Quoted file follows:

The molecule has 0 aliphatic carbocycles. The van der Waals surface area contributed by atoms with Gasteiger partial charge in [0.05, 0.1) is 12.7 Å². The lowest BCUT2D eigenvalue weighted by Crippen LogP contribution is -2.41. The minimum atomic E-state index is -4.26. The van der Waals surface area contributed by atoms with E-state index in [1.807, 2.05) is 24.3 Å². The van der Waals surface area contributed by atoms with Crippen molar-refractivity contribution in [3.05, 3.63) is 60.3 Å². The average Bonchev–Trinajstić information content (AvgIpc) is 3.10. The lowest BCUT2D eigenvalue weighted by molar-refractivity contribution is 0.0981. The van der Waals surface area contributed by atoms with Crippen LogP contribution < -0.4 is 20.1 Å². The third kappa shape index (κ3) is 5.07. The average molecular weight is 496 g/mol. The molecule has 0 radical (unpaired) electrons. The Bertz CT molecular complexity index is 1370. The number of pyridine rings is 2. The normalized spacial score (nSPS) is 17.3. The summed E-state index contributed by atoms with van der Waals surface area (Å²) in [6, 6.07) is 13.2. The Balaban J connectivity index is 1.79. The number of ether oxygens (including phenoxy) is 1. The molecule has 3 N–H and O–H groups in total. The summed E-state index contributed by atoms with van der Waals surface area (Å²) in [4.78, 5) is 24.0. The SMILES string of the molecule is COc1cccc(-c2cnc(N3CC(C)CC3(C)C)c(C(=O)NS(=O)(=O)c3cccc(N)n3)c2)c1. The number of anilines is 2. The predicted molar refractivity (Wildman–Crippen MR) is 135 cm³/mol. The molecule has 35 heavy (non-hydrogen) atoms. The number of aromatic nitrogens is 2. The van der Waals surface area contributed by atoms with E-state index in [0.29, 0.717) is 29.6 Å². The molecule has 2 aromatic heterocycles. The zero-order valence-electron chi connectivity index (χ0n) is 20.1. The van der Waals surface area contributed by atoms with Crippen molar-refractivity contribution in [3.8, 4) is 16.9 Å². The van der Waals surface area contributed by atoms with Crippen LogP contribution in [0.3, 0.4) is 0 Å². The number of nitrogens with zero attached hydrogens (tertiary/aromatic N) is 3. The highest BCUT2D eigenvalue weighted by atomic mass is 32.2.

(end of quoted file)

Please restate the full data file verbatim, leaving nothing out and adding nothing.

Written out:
The molecule has 0 aliphatic carbocycles. The van der Waals surface area contributed by atoms with Gasteiger partial charge in [0.05, 0.1) is 12.7 Å². The lowest BCUT2D eigenvalue weighted by Crippen LogP contribution is -2.41. The minimum atomic E-state index is -4.26. The van der Waals surface area contributed by atoms with E-state index in [1.807, 2.05) is 24.3 Å². The van der Waals surface area contributed by atoms with Crippen molar-refractivity contribution in [3.05, 3.63) is 60.3 Å². The average Bonchev–Trinajstić information content (AvgIpc) is 3.10. The lowest BCUT2D eigenvalue weighted by molar-refractivity contribution is 0.0981. The van der Waals surface area contributed by atoms with Crippen LogP contribution < -0.4 is 20.1 Å². The third kappa shape index (κ3) is 5.07. The average molecular weight is 496 g/mol. The molecule has 0 radical (unpaired) electrons. The Bertz CT molecular complexity index is 1370. The number of pyridine rings is 2. The normalized spacial score (nSPS) is 17.3. The summed E-state index contributed by atoms with van der Waals surface area (Å²) in [6, 6.07) is 13.2. The Balaban J connectivity index is 1.79. The number of ether oxygens (including phenoxy) is 1. The molecule has 3 N–H and O–H groups in total. The summed E-state index contributed by atoms with van der Waals surface area (Å²) in [4.78, 5) is 24.0. The SMILES string of the molecule is COc1cccc(-c2cnc(N3CC(C)CC3(C)C)c(C(=O)NS(=O)(=O)c3cccc(N)n3)c2)c1. The number of anilines is 2. The predicted molar refractivity (Wildman–Crippen MR) is 135 cm³/mol. The molecule has 35 heavy (non-hydrogen) atoms. The number of aromatic nitrogens is 2. The van der Waals surface area contributed by atoms with E-state index in [0.29, 0.717) is 29.6 Å². The molecule has 2 aromatic heterocycles. The zero-order valence-electron chi connectivity index (χ0n) is 20.1. The van der Waals surface area contributed by atoms with Crippen molar-refractivity contribution in [3.8, 4) is 16.9 Å². The van der Waals surface area contributed by atoms with Crippen LogP contribution in [0.3, 0.4) is 0 Å². The number of nitrogens with zero attached hydrogens (tertiary/aromatic N) is 3. The highest BCUT2D eigenvalue weighted by atomic mass is 32.2.